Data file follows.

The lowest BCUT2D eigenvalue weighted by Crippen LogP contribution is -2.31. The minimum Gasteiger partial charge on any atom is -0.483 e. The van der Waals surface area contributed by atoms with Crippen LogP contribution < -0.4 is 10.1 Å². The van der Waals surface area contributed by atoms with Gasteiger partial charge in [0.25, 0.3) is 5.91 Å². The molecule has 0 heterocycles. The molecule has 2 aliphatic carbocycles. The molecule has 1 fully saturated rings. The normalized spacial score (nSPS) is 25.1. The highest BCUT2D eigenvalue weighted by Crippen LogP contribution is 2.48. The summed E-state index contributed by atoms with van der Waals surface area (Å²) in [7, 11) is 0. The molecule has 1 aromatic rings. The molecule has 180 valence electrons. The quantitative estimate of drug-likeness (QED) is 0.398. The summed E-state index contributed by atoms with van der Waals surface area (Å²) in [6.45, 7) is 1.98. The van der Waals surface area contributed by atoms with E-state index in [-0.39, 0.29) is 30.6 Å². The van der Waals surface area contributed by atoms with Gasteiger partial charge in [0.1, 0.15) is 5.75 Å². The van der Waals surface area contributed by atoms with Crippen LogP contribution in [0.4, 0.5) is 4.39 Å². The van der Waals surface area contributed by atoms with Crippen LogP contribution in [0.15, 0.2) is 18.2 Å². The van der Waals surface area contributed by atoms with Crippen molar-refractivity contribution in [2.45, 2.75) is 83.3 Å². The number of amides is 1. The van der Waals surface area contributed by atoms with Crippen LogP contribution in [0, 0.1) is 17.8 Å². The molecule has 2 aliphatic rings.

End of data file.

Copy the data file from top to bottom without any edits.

The lowest BCUT2D eigenvalue weighted by Crippen LogP contribution is -2.31. The minimum Gasteiger partial charge on any atom is -0.483 e. The van der Waals surface area contributed by atoms with Crippen LogP contribution < -0.4 is 10.1 Å². The van der Waals surface area contributed by atoms with Gasteiger partial charge in [0.25, 0.3) is 5.91 Å². The molecule has 0 heterocycles. The molecule has 2 aliphatic carbocycles. The molecule has 1 fully saturated rings. The normalized spacial score (nSPS) is 25.1. The highest BCUT2D eigenvalue weighted by Crippen LogP contribution is 2.48. The summed E-state index contributed by atoms with van der Waals surface area (Å²) in [7, 11) is 0. The molecule has 1 aromatic rings. The molecule has 180 valence electrons. The quantitative estimate of drug-likeness (QED) is 0.398. The summed E-state index contributed by atoms with van der Waals surface area (Å²) in [6.45, 7) is 1.98. The van der Waals surface area contributed by atoms with E-state index in [-0.39, 0.29) is 30.6 Å². The van der Waals surface area contributed by atoms with Gasteiger partial charge in [0.1, 0.15) is 5.75 Å². The van der Waals surface area contributed by atoms with Crippen LogP contribution in [0.4, 0.5) is 4.39 Å². The van der Waals surface area contributed by atoms with Crippen LogP contribution in [0.15, 0.2) is 18.2 Å². The van der Waals surface area contributed by atoms with Crippen molar-refractivity contribution in [2.45, 2.75) is 83.3 Å². The number of amides is 1. The van der Waals surface area contributed by atoms with Crippen LogP contribution in [0, 0.1) is 17.8 Å². The molecule has 2 aliphatic rings.